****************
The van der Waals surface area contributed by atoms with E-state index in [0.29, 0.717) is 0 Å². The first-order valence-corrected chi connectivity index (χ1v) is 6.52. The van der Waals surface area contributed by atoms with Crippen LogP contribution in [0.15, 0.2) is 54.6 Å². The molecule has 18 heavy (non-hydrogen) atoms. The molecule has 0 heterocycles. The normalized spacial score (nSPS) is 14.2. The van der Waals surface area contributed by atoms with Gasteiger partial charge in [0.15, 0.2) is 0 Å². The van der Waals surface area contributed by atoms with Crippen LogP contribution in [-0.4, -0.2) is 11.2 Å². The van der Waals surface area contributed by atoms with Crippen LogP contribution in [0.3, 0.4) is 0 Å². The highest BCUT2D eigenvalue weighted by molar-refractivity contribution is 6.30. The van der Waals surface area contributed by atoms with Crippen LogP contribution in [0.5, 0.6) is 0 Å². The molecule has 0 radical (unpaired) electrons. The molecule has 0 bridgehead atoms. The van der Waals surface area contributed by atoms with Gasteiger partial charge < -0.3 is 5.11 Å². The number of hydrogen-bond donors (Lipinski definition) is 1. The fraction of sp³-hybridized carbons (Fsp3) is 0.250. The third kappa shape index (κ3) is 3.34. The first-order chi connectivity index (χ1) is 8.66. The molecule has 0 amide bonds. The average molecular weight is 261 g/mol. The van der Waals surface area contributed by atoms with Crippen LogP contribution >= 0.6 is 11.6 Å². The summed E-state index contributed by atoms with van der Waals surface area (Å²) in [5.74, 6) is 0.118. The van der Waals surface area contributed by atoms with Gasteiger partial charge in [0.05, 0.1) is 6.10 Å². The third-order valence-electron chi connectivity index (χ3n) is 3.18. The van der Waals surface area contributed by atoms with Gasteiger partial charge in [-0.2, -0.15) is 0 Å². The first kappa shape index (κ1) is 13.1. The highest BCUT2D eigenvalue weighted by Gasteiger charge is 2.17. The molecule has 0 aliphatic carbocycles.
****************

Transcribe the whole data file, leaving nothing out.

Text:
The van der Waals surface area contributed by atoms with E-state index in [0.29, 0.717) is 0 Å². The first-order valence-corrected chi connectivity index (χ1v) is 6.52. The van der Waals surface area contributed by atoms with Crippen LogP contribution in [0.15, 0.2) is 54.6 Å². The molecule has 18 heavy (non-hydrogen) atoms. The molecule has 0 heterocycles. The normalized spacial score (nSPS) is 14.2. The van der Waals surface area contributed by atoms with Gasteiger partial charge in [0.15, 0.2) is 0 Å². The van der Waals surface area contributed by atoms with Crippen LogP contribution in [-0.4, -0.2) is 11.2 Å². The van der Waals surface area contributed by atoms with Crippen LogP contribution in [0.3, 0.4) is 0 Å². The highest BCUT2D eigenvalue weighted by molar-refractivity contribution is 6.30. The van der Waals surface area contributed by atoms with Crippen LogP contribution in [0.5, 0.6) is 0 Å². The molecule has 0 radical (unpaired) electrons. The molecule has 0 bridgehead atoms. The van der Waals surface area contributed by atoms with Gasteiger partial charge < -0.3 is 5.11 Å². The number of hydrogen-bond donors (Lipinski definition) is 1. The fraction of sp³-hybridized carbons (Fsp3) is 0.250. The third kappa shape index (κ3) is 3.34. The first-order chi connectivity index (χ1) is 8.66. The molecule has 0 amide bonds. The average molecular weight is 261 g/mol. The van der Waals surface area contributed by atoms with Crippen LogP contribution >= 0.6 is 11.6 Å². The summed E-state index contributed by atoms with van der Waals surface area (Å²) in [5.74, 6) is 0.118. The van der Waals surface area contributed by atoms with Gasteiger partial charge in [0.05, 0.1) is 6.10 Å². The third-order valence-electron chi connectivity index (χ3n) is 3.18. The van der Waals surface area contributed by atoms with Gasteiger partial charge in [-0.2, -0.15) is 0 Å². The first kappa shape index (κ1) is 13.1. The highest BCUT2D eigenvalue weighted by Gasteiger charge is 2.17. The molecule has 0 aliphatic carbocycles.